Getting the whole picture is hard, especially when it stretches across 1 & 1/2 rolls of medium format film.
When I purchased a Diana F+ from Lomography during my first conscious breaths in the world of analog film, I discovered a hidden feature of that indiscriminate winding knob – the one that doesn’t tell you when to stop. You have to look through a little red-tinted window at the film’s backing paper to see when the next frame is lined up.
But what if you don’t? What if you just wind a little bit then shoot again? Well, the frames will overlap which in daylight shooting might get somewhat busy. But at night with a flash it becomes a perfect way to capture a running story of the night. That is if you’re not scared of making some mistakes and throwing every bit of caution to the wind.
Fast forward a few years to the purchase of an Agfa Isolette iii. This is a folder camera that shoots medium format film just like the Diana but with much more focal precision and higher quality optics. You can get some beautiful shots with this camera.
I eventually decided to throw a flash on it and try out the whole endless story technique. The sync speed on this baby is 500 which beats all of my other cameras. Also, this model features a safety-guard that keeps you from taking multiple shots on the same frame by accident which is released once you wind the film forward about a quarter to half turn. This is just about perfect for this technique, so it’s even a better choice than the Diana. However, familiarize yourself with “cheating” the safety-guard just in case it doesn’t release with the amount of turning you decide works for you.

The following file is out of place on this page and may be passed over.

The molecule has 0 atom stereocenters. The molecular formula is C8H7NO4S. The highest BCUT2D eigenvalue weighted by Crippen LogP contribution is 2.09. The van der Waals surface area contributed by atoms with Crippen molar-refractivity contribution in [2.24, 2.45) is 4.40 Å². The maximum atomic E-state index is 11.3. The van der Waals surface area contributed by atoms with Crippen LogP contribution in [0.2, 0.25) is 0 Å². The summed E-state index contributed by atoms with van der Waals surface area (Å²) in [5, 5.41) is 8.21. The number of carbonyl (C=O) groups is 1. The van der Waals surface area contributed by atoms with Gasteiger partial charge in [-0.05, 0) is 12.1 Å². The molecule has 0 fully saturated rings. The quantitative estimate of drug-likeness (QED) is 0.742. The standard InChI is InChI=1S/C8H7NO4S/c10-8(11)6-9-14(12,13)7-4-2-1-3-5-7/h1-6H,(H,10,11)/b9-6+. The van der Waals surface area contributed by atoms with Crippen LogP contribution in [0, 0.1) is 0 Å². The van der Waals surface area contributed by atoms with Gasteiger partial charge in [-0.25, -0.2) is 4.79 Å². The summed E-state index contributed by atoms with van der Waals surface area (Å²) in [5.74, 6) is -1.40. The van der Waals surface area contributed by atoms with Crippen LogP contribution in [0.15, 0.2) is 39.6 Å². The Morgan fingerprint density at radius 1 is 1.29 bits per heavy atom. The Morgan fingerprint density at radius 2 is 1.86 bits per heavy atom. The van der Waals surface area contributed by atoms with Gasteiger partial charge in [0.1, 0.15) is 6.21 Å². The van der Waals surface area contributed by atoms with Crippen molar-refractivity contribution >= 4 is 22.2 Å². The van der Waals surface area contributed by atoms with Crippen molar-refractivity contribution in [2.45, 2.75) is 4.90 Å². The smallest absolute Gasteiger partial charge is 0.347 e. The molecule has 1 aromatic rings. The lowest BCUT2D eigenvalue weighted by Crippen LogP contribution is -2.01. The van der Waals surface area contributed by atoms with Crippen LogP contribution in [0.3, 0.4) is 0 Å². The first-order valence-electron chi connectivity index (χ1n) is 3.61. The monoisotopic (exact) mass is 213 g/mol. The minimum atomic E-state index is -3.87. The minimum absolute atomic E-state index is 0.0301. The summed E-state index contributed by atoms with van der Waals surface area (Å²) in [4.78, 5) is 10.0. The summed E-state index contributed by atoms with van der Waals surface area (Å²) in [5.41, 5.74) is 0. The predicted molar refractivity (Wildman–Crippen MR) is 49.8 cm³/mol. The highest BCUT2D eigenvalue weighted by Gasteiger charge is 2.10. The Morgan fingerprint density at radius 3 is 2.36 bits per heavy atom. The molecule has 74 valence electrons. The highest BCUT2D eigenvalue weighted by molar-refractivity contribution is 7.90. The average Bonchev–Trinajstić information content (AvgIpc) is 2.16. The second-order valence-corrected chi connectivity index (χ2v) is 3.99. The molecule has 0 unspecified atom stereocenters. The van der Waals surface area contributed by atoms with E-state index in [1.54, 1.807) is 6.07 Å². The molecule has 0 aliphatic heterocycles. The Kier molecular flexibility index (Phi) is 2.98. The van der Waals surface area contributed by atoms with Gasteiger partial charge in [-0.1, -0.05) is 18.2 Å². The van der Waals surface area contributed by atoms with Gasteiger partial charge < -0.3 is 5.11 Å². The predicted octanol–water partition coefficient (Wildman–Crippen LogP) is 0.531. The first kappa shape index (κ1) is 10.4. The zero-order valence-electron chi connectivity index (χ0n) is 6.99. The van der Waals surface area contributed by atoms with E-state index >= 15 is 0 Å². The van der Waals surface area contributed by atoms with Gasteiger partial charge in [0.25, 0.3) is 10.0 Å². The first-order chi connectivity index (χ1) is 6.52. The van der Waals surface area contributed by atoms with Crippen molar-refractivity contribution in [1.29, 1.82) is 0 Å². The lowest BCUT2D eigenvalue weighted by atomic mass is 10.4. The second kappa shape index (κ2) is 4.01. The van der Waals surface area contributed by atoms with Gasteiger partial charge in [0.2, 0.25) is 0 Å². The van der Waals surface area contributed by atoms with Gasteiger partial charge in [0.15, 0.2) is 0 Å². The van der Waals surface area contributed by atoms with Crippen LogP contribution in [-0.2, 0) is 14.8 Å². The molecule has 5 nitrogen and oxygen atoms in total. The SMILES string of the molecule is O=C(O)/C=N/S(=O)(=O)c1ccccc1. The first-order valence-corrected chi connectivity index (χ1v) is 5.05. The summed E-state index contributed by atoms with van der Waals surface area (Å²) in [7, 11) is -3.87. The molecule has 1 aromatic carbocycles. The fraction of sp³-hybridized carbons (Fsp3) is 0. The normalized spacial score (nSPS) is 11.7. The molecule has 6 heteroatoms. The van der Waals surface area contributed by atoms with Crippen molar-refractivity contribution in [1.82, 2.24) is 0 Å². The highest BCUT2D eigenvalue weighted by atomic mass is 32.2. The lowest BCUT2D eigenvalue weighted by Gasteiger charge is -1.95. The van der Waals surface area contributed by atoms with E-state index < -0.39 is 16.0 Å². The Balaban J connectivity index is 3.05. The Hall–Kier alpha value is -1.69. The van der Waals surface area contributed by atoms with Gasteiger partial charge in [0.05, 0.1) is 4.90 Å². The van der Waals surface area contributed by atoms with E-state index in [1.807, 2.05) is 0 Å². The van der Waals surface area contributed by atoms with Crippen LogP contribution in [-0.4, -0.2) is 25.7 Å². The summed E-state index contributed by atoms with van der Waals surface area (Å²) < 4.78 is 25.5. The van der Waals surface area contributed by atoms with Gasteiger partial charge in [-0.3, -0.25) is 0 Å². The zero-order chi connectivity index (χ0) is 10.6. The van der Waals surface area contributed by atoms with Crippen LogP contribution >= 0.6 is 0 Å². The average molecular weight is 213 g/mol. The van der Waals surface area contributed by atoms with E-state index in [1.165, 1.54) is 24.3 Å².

My guinea pig was WRIR’s annual Monster Mashquerade party at The Camel. A Halloween extravaganza/fund-raising event for the local indie radio station which features a bunch of uber-creative costumes and an eclectic mix of bands.
My M.O. after getting this type of film developed has always been to find the best places to cut the negative so I can post the photos online. I usually end up with 5-6 collage-like photos per roll. But this time I tried something different. I wanted to keep the whole stream of photos intact. I brought them into Photoshop, stitched the scans back together to recreate the long negative and then panned the mammoth thing from left-to-right.
The final result was capped off with music from PT Burnem who performed that night and is featured in the film:
It was a fun night as you can see and a great time to push some creative boundaries.